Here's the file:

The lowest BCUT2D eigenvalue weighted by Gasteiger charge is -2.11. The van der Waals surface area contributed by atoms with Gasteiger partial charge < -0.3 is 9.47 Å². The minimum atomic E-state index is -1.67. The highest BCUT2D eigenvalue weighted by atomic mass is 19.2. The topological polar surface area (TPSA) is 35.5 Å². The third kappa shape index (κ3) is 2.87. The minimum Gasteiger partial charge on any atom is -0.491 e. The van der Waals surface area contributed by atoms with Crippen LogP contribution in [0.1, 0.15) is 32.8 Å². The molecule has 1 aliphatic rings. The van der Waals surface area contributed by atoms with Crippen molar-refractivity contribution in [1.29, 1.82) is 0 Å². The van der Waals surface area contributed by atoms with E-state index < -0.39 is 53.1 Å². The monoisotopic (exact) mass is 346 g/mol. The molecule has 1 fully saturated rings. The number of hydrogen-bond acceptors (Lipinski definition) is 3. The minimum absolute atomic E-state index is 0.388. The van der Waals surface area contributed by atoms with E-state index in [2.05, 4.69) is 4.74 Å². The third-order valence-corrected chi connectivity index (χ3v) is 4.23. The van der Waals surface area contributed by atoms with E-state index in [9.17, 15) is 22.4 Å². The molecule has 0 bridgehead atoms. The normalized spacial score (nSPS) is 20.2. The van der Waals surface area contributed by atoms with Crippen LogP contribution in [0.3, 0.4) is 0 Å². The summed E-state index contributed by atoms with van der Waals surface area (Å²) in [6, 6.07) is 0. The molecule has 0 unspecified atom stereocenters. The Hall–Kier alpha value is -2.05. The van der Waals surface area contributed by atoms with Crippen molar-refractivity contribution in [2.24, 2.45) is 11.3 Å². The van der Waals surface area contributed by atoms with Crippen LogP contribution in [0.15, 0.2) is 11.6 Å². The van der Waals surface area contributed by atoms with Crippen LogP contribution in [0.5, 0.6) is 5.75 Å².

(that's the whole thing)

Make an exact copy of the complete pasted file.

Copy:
The lowest BCUT2D eigenvalue weighted by Gasteiger charge is -2.11. The van der Waals surface area contributed by atoms with Gasteiger partial charge < -0.3 is 9.47 Å². The minimum atomic E-state index is -1.67. The highest BCUT2D eigenvalue weighted by atomic mass is 19.2. The topological polar surface area (TPSA) is 35.5 Å². The third kappa shape index (κ3) is 2.87. The minimum Gasteiger partial charge on any atom is -0.491 e. The van der Waals surface area contributed by atoms with Crippen LogP contribution in [0.1, 0.15) is 32.8 Å². The molecule has 1 aliphatic rings. The van der Waals surface area contributed by atoms with Crippen molar-refractivity contribution in [1.29, 1.82) is 0 Å². The van der Waals surface area contributed by atoms with E-state index < -0.39 is 53.1 Å². The monoisotopic (exact) mass is 346 g/mol. The molecule has 1 fully saturated rings. The number of hydrogen-bond acceptors (Lipinski definition) is 3. The minimum absolute atomic E-state index is 0.388. The van der Waals surface area contributed by atoms with E-state index in [2.05, 4.69) is 4.74 Å². The third-order valence-corrected chi connectivity index (χ3v) is 4.23. The van der Waals surface area contributed by atoms with E-state index in [9.17, 15) is 22.4 Å². The molecule has 0 bridgehead atoms. The normalized spacial score (nSPS) is 20.2. The van der Waals surface area contributed by atoms with Crippen LogP contribution in [0.3, 0.4) is 0 Å². The summed E-state index contributed by atoms with van der Waals surface area (Å²) in [6, 6.07) is 0. The molecule has 0 unspecified atom stereocenters. The Hall–Kier alpha value is -2.05. The van der Waals surface area contributed by atoms with Crippen molar-refractivity contribution in [2.24, 2.45) is 11.3 Å². The van der Waals surface area contributed by atoms with Crippen LogP contribution in [0.15, 0.2) is 11.6 Å². The van der Waals surface area contributed by atoms with Crippen LogP contribution in [0.5, 0.6) is 5.75 Å².